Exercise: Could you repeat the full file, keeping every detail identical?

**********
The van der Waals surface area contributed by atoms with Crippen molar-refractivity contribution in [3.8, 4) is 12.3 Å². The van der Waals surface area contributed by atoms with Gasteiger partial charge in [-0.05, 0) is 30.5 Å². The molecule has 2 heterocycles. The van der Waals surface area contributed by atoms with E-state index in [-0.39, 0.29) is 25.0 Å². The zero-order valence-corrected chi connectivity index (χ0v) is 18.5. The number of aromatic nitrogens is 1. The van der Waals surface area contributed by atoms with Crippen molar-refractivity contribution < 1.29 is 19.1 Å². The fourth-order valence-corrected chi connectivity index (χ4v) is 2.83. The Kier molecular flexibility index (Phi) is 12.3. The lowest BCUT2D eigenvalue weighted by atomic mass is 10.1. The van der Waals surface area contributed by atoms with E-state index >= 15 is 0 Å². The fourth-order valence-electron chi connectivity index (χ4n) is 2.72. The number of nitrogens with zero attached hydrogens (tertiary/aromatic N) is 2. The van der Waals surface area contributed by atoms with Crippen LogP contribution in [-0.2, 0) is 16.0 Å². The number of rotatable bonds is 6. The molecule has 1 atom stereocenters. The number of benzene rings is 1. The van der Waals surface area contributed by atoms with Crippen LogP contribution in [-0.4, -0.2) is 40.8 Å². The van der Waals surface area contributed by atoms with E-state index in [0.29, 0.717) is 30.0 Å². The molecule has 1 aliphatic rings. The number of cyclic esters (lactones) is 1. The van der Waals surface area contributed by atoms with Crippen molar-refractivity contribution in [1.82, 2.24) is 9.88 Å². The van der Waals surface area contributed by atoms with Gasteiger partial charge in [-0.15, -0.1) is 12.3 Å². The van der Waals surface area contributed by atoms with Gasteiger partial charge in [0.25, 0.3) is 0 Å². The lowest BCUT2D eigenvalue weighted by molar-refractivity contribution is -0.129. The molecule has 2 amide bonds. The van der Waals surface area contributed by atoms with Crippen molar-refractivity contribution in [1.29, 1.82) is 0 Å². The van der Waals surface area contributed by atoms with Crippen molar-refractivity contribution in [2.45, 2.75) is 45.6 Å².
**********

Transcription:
The van der Waals surface area contributed by atoms with Crippen molar-refractivity contribution in [3.8, 4) is 12.3 Å². The van der Waals surface area contributed by atoms with Gasteiger partial charge in [-0.05, 0) is 30.5 Å². The molecule has 2 heterocycles. The van der Waals surface area contributed by atoms with E-state index in [-0.39, 0.29) is 25.0 Å². The zero-order valence-corrected chi connectivity index (χ0v) is 18.5. The number of aromatic nitrogens is 1. The van der Waals surface area contributed by atoms with Crippen molar-refractivity contribution < 1.29 is 19.1 Å². The fourth-order valence-corrected chi connectivity index (χ4v) is 2.83. The Kier molecular flexibility index (Phi) is 12.3. The lowest BCUT2D eigenvalue weighted by atomic mass is 10.1. The van der Waals surface area contributed by atoms with E-state index >= 15 is 0 Å². The fourth-order valence-electron chi connectivity index (χ4n) is 2.72. The number of nitrogens with zero attached hydrogens (tertiary/aromatic N) is 2. The van der Waals surface area contributed by atoms with Crippen LogP contribution in [-0.2, 0) is 16.0 Å². The number of rotatable bonds is 6. The molecule has 1 atom stereocenters. The number of benzene rings is 1. The van der Waals surface area contributed by atoms with Crippen LogP contribution in [-0.4, -0.2) is 40.8 Å². The van der Waals surface area contributed by atoms with E-state index in [0.29, 0.717) is 30.0 Å². The molecule has 1 aliphatic rings. The number of cyclic esters (lactones) is 1. The van der Waals surface area contributed by atoms with Crippen molar-refractivity contribution in [1.82, 2.24) is 9.88 Å². The van der Waals surface area contributed by atoms with Gasteiger partial charge in [-0.15, -0.1) is 12.3 Å². The van der Waals surface area contributed by atoms with Gasteiger partial charge in [0.25, 0.3) is 0 Å². The lowest BCUT2D eigenvalue weighted by molar-refractivity contribution is -0.129. The molecule has 2 amide bonds. The van der Waals surface area contributed by atoms with Crippen molar-refractivity contribution in [1.29, 1.82) is 0 Å². The van der Waals surface area contributed by atoms with Crippen molar-refractivity contribution in [2.45, 2.75) is 45.6 Å².